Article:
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Take a walk through footbath management

Richard Wallace Published on 18 July 2014

Nearly 36 million hooves from 9 million dairy cows are making their imprint on U.S. dairy farms, according to recent USDA statistics. With that many cows in production, hoof health becomes an important factor for the dairy industry in maintaining overall dairy wellness.

The Dairyland Initiative from the University of Wisconsin – Madison School of Veterinary Medicine examines the impact housing environments have on dairy cow health and well-being. This includes the use of footbaths and their role on hoof health.



According to Nigel Cook, DVM, clinical associate professor at the University of Wisconsin – Madison School of Veterinary Medicine and manager of the Dairyland Initiative, footbaths are used as a prevention management tool, not a method of treatment for hoof lesions.

Maintaining a clean and dry hoof environment and providing regular footbaths can be an effective hoof health management program. Let’s walk through some need-to-know footbath management points.

Location, location, location and dimensions for proper footbath set-up
When considering locations for footbath set-up on your dairy, Cook suggests situating the footbath in transfer lanes between the holding area and housing pens or in return lanes on either side of a parlor holding area.

Whether purchasing a footbath or constructing a concrete footbath, Cook recommends choosing a deep and long footbath with following dimensions:

  • 10 to 12 feet long
  • 24 inches wide
  • 10 inches of step-in height
  • One removable sidewall
  • Note that sidewalls should be sloped from a height of 3 feet above the floor of the bath to the upper edge of the bath, and the sides should be enclosed to create a tunnel.

Preventing footbath traffic jams
Promote better cow flow through footbaths by:


  • Placing footbaths in a well-lit and ventilated area
  • Situating footbaths in exit lanes where they don’t disrupt the cow flow in barns and parlors
  • Using footbaths that are easy to clean and refill
  • Setting up footbaths on level, non-slip surfaces

A footbath protocol which incorporates these suggestions may help reduce organic matter build-up in and around the footbath.

Speaking of organic matter …
What is it about water that inspires cows to defecate? As you well know, it happens. And a dirty footbath provides no service and can even create hoof health challenges. Here’s how you can manage footbath cleanliness:

  • Check the color.
  • Clean copper-based footbath solution should be blue-green in color, not brown.
  • Use pH strips to check the pH of your footbath.
  • A clean footbath should have a pH between 1.5 and 4.5.
  • If pH is above 4.5, the footbath is no longer effective and must be changed.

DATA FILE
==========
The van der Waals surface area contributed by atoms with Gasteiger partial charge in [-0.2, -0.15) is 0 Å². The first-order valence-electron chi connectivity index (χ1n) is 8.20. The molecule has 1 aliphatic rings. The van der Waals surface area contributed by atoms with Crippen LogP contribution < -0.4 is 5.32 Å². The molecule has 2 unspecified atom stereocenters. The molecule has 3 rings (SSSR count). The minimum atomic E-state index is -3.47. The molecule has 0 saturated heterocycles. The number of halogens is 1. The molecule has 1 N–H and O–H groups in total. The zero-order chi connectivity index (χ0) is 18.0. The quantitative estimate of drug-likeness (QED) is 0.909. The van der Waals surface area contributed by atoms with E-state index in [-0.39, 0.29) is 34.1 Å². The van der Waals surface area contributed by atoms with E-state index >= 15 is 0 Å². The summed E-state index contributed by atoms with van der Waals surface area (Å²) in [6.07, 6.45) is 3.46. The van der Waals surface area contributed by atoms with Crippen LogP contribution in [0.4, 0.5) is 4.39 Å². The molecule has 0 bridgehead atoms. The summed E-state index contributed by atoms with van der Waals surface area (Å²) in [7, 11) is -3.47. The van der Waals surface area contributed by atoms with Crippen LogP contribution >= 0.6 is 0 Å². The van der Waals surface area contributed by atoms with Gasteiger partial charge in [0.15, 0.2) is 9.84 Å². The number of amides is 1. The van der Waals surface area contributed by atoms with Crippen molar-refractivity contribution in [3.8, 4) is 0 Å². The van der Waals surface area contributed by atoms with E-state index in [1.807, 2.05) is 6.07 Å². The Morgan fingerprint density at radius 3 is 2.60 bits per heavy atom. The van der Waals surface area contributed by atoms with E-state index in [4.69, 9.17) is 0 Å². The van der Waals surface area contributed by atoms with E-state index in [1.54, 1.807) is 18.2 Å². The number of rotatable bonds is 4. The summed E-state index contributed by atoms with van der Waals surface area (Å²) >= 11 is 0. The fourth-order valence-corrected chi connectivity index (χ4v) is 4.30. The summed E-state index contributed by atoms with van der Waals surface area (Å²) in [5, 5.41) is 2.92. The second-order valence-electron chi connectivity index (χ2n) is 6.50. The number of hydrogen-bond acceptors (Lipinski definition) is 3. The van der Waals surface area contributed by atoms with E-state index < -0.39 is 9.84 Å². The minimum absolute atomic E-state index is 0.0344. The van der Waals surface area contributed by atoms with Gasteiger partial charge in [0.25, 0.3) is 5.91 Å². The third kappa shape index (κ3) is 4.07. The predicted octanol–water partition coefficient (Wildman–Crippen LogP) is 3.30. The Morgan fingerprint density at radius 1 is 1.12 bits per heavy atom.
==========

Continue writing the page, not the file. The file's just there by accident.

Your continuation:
• Acidifiers can help maintain pH.
  • Keep track of the number of passes.
  • The current industry rule of thumb is 200 to 300 cow passes before footbaths need to be changed.
  • Some footbath products can help safely lower the pH of footbath water to ionize the copper in your footbath. More ionized copper allows for more available copper in your footbath. And that means a more efficient footbath.
  • Depending on organic load and environmental conditions, efficiently run footbaths can increase the number of cow passes.
  • You can calculate the average number of cow passes per bath by multiplying the volume of your bath by 7.5.
  • Monitor leg hygiene.
  • The more manure on cows’ legs, the quicker your footbaths will become dirty.

Lower footbath water pH
Fortunately, producers have options to reduce copper sulfate use, including pH adjusters that can safely lower the pH of footbath water to better ionize the copper. More ionized copper allows for more available copper in your footbath, and that means a more efficient footbath that requires less copper sulfate on the farm and in the environment.

For producers looking to use less copper sulfate and save money – using less copper sulfate also means less to purchase – using a pH adjuster is a small change that can make a difference for their operation.

Work with your veterinarian to create a good hoof care program that includes well-managed footbaths on your operation. Your veterinarian can provide the best knowledge and has access to leading industry resources, such as the recently released AABP guidelines on lameness. PD

Richard Wallace is a veterinarian with more than 25 year of dairy production medicine experience in clinical practice, academia, extension and industry.


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richard wallace

Richard Wallace
Dairy Technical Services